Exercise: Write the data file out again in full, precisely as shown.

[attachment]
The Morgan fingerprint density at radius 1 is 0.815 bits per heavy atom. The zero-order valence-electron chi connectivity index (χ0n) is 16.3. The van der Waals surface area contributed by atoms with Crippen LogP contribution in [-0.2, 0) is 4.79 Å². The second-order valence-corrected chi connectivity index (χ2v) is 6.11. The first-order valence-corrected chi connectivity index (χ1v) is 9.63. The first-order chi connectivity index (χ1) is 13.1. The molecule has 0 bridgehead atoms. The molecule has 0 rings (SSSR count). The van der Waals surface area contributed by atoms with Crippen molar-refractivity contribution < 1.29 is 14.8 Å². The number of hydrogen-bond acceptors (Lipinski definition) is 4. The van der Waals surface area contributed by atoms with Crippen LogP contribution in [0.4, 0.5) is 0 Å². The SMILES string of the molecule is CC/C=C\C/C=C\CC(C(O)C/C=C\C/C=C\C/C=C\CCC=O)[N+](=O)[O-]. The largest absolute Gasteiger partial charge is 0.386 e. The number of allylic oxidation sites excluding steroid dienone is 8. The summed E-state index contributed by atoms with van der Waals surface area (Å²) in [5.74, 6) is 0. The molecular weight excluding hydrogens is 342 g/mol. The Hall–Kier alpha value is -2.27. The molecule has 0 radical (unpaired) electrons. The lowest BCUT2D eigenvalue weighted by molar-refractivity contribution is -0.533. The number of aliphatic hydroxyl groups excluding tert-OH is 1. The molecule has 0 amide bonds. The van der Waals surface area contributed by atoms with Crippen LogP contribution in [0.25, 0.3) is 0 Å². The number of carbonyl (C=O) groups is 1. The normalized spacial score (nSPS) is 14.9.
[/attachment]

The Morgan fingerprint density at radius 1 is 0.815 bits per heavy atom. The zero-order valence-electron chi connectivity index (χ0n) is 16.3. The van der Waals surface area contributed by atoms with Crippen LogP contribution in [-0.2, 0) is 4.79 Å². The second-order valence-corrected chi connectivity index (χ2v) is 6.11. The first-order valence-corrected chi connectivity index (χ1v) is 9.63. The first-order chi connectivity index (χ1) is 13.1. The molecule has 0 bridgehead atoms. The molecule has 0 rings (SSSR count). The van der Waals surface area contributed by atoms with Crippen molar-refractivity contribution < 1.29 is 14.8 Å². The number of hydrogen-bond acceptors (Lipinski definition) is 4. The van der Waals surface area contributed by atoms with Crippen LogP contribution in [0.4, 0.5) is 0 Å². The SMILES string of the molecule is CC/C=C\C/C=C\CC(C(O)C/C=C\C/C=C\C/C=C\CCC=O)[N+](=O)[O-]. The largest absolute Gasteiger partial charge is 0.386 e. The number of allylic oxidation sites excluding steroid dienone is 8. The summed E-state index contributed by atoms with van der Waals surface area (Å²) in [5.74, 6) is 0. The molecular weight excluding hydrogens is 342 g/mol. The Hall–Kier alpha value is -2.27. The molecule has 0 radical (unpaired) electrons. The lowest BCUT2D eigenvalue weighted by molar-refractivity contribution is -0.533. The number of aliphatic hydroxyl groups excluding tert-OH is 1. The molecule has 0 amide bonds. The van der Waals surface area contributed by atoms with Crippen LogP contribution in [0.25, 0.3) is 0 Å². The number of carbonyl (C=O) groups is 1. The normalized spacial score (nSPS) is 14.9.